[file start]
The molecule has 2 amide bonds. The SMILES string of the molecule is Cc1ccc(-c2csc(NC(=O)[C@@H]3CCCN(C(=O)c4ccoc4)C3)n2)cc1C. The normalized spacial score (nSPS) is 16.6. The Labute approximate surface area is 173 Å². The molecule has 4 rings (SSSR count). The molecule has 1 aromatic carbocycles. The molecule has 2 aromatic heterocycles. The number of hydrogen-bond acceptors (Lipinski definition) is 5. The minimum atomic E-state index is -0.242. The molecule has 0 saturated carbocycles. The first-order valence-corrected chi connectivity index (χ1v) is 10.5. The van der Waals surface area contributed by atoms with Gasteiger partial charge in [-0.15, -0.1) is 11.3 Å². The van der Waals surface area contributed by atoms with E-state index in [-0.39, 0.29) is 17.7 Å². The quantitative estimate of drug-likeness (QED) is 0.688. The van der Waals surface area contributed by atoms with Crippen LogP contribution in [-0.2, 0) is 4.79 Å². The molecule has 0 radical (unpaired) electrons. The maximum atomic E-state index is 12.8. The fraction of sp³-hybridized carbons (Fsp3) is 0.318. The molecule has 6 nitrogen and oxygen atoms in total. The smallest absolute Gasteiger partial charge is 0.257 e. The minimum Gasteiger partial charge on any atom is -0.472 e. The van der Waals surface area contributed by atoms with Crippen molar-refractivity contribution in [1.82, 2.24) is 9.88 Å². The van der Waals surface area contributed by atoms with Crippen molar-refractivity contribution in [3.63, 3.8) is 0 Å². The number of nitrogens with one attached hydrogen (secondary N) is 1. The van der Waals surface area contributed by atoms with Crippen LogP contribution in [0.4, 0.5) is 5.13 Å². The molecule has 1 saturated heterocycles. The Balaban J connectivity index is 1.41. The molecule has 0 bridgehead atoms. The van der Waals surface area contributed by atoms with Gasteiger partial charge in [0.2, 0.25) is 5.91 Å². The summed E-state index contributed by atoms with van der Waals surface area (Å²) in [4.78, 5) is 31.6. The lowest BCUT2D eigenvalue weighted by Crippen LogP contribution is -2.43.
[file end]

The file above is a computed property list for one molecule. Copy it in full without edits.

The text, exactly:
The molecule has 2 amide bonds. The SMILES string of the molecule is Cc1ccc(-c2csc(NC(=O)[C@@H]3CCCN(C(=O)c4ccoc4)C3)n2)cc1C. The normalized spacial score (nSPS) is 16.6. The Labute approximate surface area is 173 Å². The molecule has 4 rings (SSSR count). The molecule has 1 aromatic carbocycles. The molecule has 2 aromatic heterocycles. The number of hydrogen-bond acceptors (Lipinski definition) is 5. The minimum atomic E-state index is -0.242. The molecule has 0 saturated carbocycles. The first-order valence-corrected chi connectivity index (χ1v) is 10.5. The van der Waals surface area contributed by atoms with Gasteiger partial charge in [-0.15, -0.1) is 11.3 Å². The van der Waals surface area contributed by atoms with E-state index in [-0.39, 0.29) is 17.7 Å². The quantitative estimate of drug-likeness (QED) is 0.688. The van der Waals surface area contributed by atoms with Crippen LogP contribution in [-0.2, 0) is 4.79 Å². The molecule has 0 radical (unpaired) electrons. The maximum atomic E-state index is 12.8. The fraction of sp³-hybridized carbons (Fsp3) is 0.318. The molecule has 6 nitrogen and oxygen atoms in total. The smallest absolute Gasteiger partial charge is 0.257 e. The minimum Gasteiger partial charge on any atom is -0.472 e. The van der Waals surface area contributed by atoms with Crippen molar-refractivity contribution in [1.82, 2.24) is 9.88 Å². The van der Waals surface area contributed by atoms with Crippen molar-refractivity contribution in [3.63, 3.8) is 0 Å². The number of nitrogens with one attached hydrogen (secondary N) is 1. The van der Waals surface area contributed by atoms with Crippen LogP contribution in [0.4, 0.5) is 5.13 Å². The molecule has 1 saturated heterocycles. The Balaban J connectivity index is 1.41. The molecule has 0 bridgehead atoms. The van der Waals surface area contributed by atoms with Gasteiger partial charge in [0.2, 0.25) is 5.91 Å². The summed E-state index contributed by atoms with van der Waals surface area (Å²) in [4.78, 5) is 31.6. The lowest BCUT2D eigenvalue weighted by Crippen LogP contribution is -2.43.